Through an examination of surrealist photographs, objects, exhibitions, activities, and writings, the essays in Twilight Visions, the beautifully illustrated companion volume to the exhibition of the same name, portray the French capital as a city in the process of metamorphosis-in a kind of twilight state. The Bureau of Surrealist Research, the major Surrealist exhibitions, and the photographs of Paris by Brassai, Andre Kertesz, Ilse Bing, Germaine Krull, and Man Ray, among others, all reflect the tumultuous social and cultural transformations occurring in Paris in the 1920s and 30s. Juxtaposing the strange with the familiar, they seek to break down repressive hierarchies. At the same time, they represent a desire to change the world through experimental activities. Introduced by Therese Lichtenstein, with essays by Therese Lichtenstein, Julia Kelly, Colin Jones, and Whitney Chadwick, this absorbing volume considers the social, aesthetic, and political stances of the Surrealists as they probed hidden aspects of the commonplace and blurred the boundaries between dreams and reality, subjectivity and objectivity.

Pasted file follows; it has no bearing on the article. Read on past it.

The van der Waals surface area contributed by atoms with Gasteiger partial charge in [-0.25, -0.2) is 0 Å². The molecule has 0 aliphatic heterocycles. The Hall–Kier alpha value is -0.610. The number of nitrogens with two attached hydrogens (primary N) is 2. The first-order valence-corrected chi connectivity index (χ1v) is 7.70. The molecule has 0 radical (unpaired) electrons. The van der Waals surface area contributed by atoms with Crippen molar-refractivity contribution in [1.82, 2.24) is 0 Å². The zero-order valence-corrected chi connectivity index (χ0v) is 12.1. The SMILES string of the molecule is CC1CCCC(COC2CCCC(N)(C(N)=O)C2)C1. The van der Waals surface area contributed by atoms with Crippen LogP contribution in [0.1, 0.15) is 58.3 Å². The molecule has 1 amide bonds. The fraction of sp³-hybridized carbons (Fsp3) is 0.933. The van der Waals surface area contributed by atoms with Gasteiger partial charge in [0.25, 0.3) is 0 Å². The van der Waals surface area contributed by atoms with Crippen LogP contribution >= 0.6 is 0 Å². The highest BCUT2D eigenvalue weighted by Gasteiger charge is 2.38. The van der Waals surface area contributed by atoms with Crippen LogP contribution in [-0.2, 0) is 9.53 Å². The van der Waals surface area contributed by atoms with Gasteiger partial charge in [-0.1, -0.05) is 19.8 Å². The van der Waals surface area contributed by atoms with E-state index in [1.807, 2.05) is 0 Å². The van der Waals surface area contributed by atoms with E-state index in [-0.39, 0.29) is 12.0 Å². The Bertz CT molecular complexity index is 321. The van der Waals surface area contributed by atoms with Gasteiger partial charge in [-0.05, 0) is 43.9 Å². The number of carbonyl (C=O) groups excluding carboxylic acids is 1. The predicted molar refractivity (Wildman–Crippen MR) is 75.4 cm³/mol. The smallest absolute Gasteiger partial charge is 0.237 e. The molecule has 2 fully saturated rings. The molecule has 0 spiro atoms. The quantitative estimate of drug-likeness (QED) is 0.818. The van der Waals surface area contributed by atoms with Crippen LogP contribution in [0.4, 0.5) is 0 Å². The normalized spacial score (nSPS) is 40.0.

Copub: Frist Center for the Visual Arts
Therese Lichtenstein is an independent art historian, curator, writer, and teacher. She is the author of Behind Closed Doors: The Art of Hans Bellmer (UC Press) among other books and essays. Julia Kelly is Honorary Research Fellow at the University of Manchester and the author of Art, Ethnography and the Life of Objects, Paris c.1925-1935. Colin Jones is Professor of History at Queen Mary University of London. Among his books is Paris: The Biography of a City. Whitney Chadwick is Professor Emerita of Art History at San Francisco State University. Her many books include Amazons in the Drawing Room: The Art of Romaine Brooks (UC Press) and Women, Art, and Society.
“From Paris and twilight photography to exhibitions of exotica and the 'savages'—to say nothing of gendered desire—this four-cornered exploration of the great surrealist epoch is enormously enhanced by extraordinary imagery and extensive notes.”—Mary Ann Caws, author of The Surrealist Look